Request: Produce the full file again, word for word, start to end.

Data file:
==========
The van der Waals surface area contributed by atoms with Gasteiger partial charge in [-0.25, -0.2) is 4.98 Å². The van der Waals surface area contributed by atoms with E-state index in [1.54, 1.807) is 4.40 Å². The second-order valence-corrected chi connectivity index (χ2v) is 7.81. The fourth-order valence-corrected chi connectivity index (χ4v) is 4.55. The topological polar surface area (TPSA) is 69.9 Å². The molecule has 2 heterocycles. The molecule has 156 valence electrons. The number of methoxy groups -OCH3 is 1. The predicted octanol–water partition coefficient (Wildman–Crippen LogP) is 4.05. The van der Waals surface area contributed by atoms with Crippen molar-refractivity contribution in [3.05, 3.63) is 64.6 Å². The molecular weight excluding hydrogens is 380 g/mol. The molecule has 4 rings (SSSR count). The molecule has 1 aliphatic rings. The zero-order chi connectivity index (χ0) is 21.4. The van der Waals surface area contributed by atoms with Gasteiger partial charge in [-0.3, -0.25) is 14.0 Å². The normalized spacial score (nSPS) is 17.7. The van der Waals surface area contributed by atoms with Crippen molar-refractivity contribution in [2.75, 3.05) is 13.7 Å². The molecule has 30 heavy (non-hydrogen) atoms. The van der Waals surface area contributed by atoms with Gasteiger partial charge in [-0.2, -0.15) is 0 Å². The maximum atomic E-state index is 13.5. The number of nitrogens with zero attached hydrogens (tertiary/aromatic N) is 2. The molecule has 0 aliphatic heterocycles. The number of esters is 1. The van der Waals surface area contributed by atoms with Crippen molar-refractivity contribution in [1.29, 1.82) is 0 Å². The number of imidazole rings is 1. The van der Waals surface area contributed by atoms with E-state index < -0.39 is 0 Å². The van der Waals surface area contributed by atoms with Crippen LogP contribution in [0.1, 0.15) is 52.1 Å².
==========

The van der Waals surface area contributed by atoms with Gasteiger partial charge in [-0.25, -0.2) is 4.98 Å². The van der Waals surface area contributed by atoms with E-state index in [1.54, 1.807) is 4.40 Å². The second-order valence-corrected chi connectivity index (χ2v) is 7.81. The fourth-order valence-corrected chi connectivity index (χ4v) is 4.55. The topological polar surface area (TPSA) is 69.9 Å². The molecule has 2 heterocycles. The molecule has 156 valence electrons. The number of methoxy groups -OCH3 is 1. The predicted octanol–water partition coefficient (Wildman–Crippen LogP) is 4.05. The van der Waals surface area contributed by atoms with Crippen molar-refractivity contribution in [3.05, 3.63) is 64.6 Å². The molecular weight excluding hydrogens is 380 g/mol. The molecule has 4 rings (SSSR count). The molecule has 1 aliphatic rings. The zero-order chi connectivity index (χ0) is 21.4. The van der Waals surface area contributed by atoms with Gasteiger partial charge in [-0.3, -0.25) is 14.0 Å². The normalized spacial score (nSPS) is 17.7. The van der Waals surface area contributed by atoms with Crippen molar-refractivity contribution in [2.75, 3.05) is 13.7 Å². The molecule has 30 heavy (non-hydrogen) atoms. The van der Waals surface area contributed by atoms with Gasteiger partial charge in [-0.2, -0.15) is 0 Å². The maximum atomic E-state index is 13.5. The number of nitrogens with zero attached hydrogens (tertiary/aromatic N) is 2. The molecule has 0 aliphatic heterocycles. The number of esters is 1. The van der Waals surface area contributed by atoms with Crippen molar-refractivity contribution in [1.29, 1.82) is 0 Å². The number of imidazole rings is 1. The van der Waals surface area contributed by atoms with E-state index < -0.39 is 0 Å². The van der Waals surface area contributed by atoms with Crippen LogP contribution in [0.1, 0.15) is 52.1 Å².